January 01, 2019
Buying at Arm’s Length
When it comes to real estate transactions, it is essential—and only lawful—to buy and sell at arm’s length.
This is a case of metaphor making its way into the field of law via the market and becoming a term of art. What does it mean? The image this phrase raises in the mind is itself instructive: we hug our families, our relatives—we bring them close to the body. But the marketplace is no place for hugs. We extend our arms, shake hands—each of us standing apart from one another, meeting eyes, in the making of the fair deal.
An arm’s length transaction is a marketplace transaction made between equals. There is no duress in the transaction—nobody is being forced to purchase or sell. Nor is there any underhandedness going on—nobody has conspired to make an exchange of the property for less than market value. The concept is that both parties in such a transaction are doing their level best, from the standpoint of their own self-interest, to achieve maximal personal gain from the sale: the seller to gain a profit, and the buyer to pay as little as they are able.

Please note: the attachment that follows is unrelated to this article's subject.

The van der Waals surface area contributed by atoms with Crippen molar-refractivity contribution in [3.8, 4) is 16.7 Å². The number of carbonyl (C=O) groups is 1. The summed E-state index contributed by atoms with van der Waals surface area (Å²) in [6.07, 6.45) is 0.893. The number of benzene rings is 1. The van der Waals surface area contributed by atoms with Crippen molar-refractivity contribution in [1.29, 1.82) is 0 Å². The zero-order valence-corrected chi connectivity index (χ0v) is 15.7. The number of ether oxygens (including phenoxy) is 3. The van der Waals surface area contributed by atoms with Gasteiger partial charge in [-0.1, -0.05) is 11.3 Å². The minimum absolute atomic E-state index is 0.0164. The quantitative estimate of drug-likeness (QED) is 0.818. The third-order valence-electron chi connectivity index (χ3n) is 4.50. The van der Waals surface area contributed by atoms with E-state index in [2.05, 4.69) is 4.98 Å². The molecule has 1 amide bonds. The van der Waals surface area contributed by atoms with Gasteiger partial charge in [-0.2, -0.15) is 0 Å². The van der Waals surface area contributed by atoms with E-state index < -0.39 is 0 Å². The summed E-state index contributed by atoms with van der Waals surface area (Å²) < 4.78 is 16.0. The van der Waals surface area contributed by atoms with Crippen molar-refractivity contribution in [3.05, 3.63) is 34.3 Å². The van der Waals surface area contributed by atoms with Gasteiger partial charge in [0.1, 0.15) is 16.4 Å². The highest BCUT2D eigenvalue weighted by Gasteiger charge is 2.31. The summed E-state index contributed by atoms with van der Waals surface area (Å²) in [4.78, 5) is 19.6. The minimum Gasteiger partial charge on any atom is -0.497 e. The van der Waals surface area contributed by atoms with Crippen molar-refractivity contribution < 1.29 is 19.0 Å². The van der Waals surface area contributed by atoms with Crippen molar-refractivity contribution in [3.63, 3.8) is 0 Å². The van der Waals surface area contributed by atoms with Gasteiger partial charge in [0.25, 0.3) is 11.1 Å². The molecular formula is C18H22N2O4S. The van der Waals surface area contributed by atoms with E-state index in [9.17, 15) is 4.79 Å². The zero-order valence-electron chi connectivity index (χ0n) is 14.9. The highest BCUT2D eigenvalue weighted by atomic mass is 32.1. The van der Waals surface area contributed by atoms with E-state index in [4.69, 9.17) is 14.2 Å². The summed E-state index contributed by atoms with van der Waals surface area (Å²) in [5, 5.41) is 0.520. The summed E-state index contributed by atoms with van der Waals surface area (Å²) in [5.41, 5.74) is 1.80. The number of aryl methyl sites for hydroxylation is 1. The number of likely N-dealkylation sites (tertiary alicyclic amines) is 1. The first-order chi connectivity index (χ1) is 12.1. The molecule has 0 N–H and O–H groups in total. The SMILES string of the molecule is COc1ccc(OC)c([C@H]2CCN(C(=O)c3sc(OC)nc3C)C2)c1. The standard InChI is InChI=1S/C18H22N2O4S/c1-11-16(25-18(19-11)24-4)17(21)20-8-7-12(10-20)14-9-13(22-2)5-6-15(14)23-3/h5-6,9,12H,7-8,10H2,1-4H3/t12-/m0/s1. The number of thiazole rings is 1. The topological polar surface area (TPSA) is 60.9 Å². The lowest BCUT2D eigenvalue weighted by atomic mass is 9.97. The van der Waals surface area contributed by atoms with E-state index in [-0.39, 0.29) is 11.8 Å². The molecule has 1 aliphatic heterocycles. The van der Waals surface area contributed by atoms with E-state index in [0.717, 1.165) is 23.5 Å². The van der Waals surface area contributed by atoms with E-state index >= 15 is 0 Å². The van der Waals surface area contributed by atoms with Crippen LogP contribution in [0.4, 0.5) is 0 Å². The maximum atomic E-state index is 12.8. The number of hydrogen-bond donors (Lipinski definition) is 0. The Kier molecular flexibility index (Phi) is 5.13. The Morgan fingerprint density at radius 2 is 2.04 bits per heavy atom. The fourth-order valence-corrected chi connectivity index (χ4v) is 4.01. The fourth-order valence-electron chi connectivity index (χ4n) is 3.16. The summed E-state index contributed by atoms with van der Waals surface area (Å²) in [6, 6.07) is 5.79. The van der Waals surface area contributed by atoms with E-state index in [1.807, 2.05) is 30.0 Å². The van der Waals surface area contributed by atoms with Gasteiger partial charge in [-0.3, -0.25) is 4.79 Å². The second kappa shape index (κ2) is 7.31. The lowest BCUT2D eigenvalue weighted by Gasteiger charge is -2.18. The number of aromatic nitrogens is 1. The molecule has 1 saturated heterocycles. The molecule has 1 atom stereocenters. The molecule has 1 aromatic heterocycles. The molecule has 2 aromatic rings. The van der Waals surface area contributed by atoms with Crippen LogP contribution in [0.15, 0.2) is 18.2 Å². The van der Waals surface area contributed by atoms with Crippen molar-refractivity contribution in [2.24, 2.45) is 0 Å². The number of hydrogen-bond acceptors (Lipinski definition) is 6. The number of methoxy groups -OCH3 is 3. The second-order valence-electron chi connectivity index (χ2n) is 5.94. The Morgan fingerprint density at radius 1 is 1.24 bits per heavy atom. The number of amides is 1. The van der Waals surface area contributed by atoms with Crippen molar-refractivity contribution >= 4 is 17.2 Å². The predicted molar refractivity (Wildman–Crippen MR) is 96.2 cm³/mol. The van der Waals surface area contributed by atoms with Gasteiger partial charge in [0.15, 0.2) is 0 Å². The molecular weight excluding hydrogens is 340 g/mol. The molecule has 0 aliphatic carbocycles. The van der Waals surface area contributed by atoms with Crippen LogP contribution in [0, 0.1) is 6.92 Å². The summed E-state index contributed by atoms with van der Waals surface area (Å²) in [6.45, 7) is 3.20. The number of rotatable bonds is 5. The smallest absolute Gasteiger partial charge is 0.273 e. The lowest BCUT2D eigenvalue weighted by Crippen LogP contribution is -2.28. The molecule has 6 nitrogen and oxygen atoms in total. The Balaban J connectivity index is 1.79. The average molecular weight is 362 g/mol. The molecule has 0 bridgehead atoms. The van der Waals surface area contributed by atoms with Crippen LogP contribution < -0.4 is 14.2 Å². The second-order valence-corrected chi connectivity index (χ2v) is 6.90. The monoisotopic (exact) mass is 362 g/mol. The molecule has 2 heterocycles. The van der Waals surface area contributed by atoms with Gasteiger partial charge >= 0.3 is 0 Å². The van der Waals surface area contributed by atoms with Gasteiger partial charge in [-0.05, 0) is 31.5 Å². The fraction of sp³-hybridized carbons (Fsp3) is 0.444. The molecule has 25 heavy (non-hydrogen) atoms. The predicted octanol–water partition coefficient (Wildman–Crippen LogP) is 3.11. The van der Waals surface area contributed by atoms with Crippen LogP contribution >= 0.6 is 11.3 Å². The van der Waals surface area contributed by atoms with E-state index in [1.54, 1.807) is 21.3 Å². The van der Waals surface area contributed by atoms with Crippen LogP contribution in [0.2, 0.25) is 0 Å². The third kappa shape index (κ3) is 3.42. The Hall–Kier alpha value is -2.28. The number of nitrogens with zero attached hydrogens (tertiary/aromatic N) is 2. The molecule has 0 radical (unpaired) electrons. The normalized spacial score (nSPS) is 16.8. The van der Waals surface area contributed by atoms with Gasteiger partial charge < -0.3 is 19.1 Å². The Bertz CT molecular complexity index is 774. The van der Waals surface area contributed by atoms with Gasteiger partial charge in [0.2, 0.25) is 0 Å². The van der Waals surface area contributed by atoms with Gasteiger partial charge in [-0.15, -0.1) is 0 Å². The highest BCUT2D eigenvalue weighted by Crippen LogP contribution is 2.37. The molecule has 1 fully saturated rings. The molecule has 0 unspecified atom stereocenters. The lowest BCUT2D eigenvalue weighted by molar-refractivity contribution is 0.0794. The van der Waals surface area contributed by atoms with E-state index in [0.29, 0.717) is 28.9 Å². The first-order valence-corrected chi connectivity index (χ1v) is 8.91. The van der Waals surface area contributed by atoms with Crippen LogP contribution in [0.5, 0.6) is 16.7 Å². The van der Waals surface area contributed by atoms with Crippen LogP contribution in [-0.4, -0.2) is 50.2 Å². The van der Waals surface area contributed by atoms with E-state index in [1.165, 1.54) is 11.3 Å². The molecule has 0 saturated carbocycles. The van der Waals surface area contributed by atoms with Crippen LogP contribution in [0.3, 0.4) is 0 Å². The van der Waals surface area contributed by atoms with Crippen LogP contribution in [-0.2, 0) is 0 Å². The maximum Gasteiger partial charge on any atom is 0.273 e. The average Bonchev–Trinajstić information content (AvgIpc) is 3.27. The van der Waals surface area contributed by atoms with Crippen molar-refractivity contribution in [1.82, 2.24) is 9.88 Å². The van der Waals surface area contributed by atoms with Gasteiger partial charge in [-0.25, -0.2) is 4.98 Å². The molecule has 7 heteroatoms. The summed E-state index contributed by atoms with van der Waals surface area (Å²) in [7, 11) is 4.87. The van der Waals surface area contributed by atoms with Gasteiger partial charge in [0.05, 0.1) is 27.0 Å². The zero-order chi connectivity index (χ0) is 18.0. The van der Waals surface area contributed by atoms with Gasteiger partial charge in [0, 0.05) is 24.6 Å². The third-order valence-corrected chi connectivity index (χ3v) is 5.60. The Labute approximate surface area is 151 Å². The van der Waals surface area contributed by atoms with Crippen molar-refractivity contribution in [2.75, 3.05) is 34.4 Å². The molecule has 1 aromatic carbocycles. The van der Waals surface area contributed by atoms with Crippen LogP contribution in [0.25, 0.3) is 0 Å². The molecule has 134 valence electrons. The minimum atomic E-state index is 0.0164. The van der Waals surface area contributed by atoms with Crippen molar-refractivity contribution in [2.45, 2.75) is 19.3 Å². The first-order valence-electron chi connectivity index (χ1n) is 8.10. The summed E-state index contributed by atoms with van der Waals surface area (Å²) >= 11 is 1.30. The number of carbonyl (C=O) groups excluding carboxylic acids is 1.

For a market to function properly, every real estate transaction must be made at arm’s length. To do otherwise is fraudulent. (An example of this sort of thing would be if an owner were to fall behind on mortgage payments, then a relative agree to purchase the property for less than market value—perhaps in short sale—and then allow the initial owners to pay them rent while continuing to live on the property. This sort of collusion would serve only to undermine the area real estate market).
As such, even when a property transfer does occur between two relatives, the law in Rhode Island, Massachusetts, and Florida requires that the purchase be made at arm’s length prices—or, in other words, at market value, with title passed free and clear of judgments and defects.